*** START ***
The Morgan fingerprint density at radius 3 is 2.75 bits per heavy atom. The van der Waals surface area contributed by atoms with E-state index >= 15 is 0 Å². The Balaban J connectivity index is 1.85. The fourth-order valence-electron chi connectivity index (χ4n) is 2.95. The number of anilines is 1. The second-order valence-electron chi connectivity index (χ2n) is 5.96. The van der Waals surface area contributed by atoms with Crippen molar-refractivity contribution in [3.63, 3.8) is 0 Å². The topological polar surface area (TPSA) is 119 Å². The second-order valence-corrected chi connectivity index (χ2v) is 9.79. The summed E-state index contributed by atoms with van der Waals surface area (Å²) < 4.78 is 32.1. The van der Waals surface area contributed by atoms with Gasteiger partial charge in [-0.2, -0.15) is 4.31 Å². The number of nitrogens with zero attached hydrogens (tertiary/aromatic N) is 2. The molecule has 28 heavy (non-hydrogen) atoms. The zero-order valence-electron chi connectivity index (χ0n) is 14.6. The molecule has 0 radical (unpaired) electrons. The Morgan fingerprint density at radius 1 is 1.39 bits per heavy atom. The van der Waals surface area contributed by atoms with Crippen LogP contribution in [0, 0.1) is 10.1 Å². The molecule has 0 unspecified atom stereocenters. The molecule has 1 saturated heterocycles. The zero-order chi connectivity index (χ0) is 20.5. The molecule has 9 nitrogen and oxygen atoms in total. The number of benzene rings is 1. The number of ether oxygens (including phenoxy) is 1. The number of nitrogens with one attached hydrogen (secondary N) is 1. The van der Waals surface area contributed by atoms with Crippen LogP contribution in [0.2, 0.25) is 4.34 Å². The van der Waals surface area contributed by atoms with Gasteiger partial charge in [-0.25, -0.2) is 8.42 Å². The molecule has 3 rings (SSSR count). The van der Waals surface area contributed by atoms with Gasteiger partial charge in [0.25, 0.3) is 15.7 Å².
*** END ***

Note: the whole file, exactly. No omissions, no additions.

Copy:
The Morgan fingerprint density at radius 3 is 2.75 bits per heavy atom. The van der Waals surface area contributed by atoms with E-state index >= 15 is 0 Å². The Balaban J connectivity index is 1.85. The fourth-order valence-electron chi connectivity index (χ4n) is 2.95. The number of anilines is 1. The second-order valence-electron chi connectivity index (χ2n) is 5.96. The van der Waals surface area contributed by atoms with Crippen molar-refractivity contribution in [3.63, 3.8) is 0 Å². The topological polar surface area (TPSA) is 119 Å². The second-order valence-corrected chi connectivity index (χ2v) is 9.79. The summed E-state index contributed by atoms with van der Waals surface area (Å²) < 4.78 is 32.1. The van der Waals surface area contributed by atoms with Gasteiger partial charge in [-0.2, -0.15) is 4.31 Å². The number of nitrogens with zero attached hydrogens (tertiary/aromatic N) is 2. The molecule has 28 heavy (non-hydrogen) atoms. The zero-order valence-electron chi connectivity index (χ0n) is 14.6. The molecule has 0 radical (unpaired) electrons. The Morgan fingerprint density at radius 1 is 1.39 bits per heavy atom. The van der Waals surface area contributed by atoms with Crippen LogP contribution in [0, 0.1) is 10.1 Å². The molecule has 0 unspecified atom stereocenters. The molecule has 1 saturated heterocycles. The zero-order chi connectivity index (χ0) is 20.5. The molecule has 9 nitrogen and oxygen atoms in total. The number of benzene rings is 1. The number of ether oxygens (including phenoxy) is 1. The number of nitrogens with one attached hydrogen (secondary N) is 1. The van der Waals surface area contributed by atoms with Crippen LogP contribution in [0.2, 0.25) is 4.34 Å². The van der Waals surface area contributed by atoms with Gasteiger partial charge in [-0.25, -0.2) is 8.42 Å². The molecule has 3 rings (SSSR count). The van der Waals surface area contributed by atoms with Gasteiger partial charge in [0.25, 0.3) is 15.7 Å².